Your best method of making chuck tender is to cook it low and slow, as per traditional barbecue.
The reason for this is that chuck is a relatively tough meat, full of connective tissue (the protein collagen, among others).
By cooking low and slow for a long time, you raise the internal temperature of the meat to about 170 F to 180 F for an extended period, at which temperatures over time, in the presence of moisture (either part of the meat itself, or external) the collagen will convert to gelatin, converting from a touch to a succulent and tender product. This is the principal employed in both braising and barbecue (as opposed to grilling, which is a high heat technique normally).
Note that the collagen to gelatin conversion creates the tenderness, it is not preserving tenderness, since it was not a tender cut to start with.
At this point, since you have already sliced the meat, I believe your best approach would be to create an indirect fire or flame. Place the meat in a disposable pan layered together to minimize drying, away from the fire, and allow to cook slowly for at a low temperature (say 250 F to 300 F air temperature as measured in the grill with its lid on) for several hours, at least about 4 hours and up to 8 to 12 hours, until it is fall apart tender.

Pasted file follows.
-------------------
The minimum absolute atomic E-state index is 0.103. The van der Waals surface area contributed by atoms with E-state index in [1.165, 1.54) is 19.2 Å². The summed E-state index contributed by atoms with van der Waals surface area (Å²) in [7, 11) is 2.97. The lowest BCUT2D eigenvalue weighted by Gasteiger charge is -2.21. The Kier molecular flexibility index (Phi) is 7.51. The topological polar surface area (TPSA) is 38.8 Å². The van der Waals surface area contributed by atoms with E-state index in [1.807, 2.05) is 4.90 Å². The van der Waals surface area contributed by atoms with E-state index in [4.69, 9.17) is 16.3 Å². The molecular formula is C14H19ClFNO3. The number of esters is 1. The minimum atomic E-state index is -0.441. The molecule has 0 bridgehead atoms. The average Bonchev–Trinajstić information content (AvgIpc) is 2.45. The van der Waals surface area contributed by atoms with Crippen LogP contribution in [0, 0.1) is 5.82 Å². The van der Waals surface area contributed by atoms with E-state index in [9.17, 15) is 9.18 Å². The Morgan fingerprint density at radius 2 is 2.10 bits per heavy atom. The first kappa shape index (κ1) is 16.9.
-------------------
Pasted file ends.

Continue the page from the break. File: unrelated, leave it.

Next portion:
You may also do this in the oven rather than on the grill. It will also be amenable to braising techniques, as opposed to dry roasting/barbecuing.
While it is too late for this particular chuck, in the future you may have better success not slicing it prior to barbecuing.
If you are thinking of grilling as a high temperature technique and do not want to do the low and slow methods, I am afraid this will not work out well with chuck. It is naturally not tender, and these high temperature grilling will not facilitate enhancing the tenderness. If you are time constrained, you would be better off freezing your marinated chuck for another time, and cooking something else that does respond well to the fast, intense heat of grilling, like steaks or pork chops.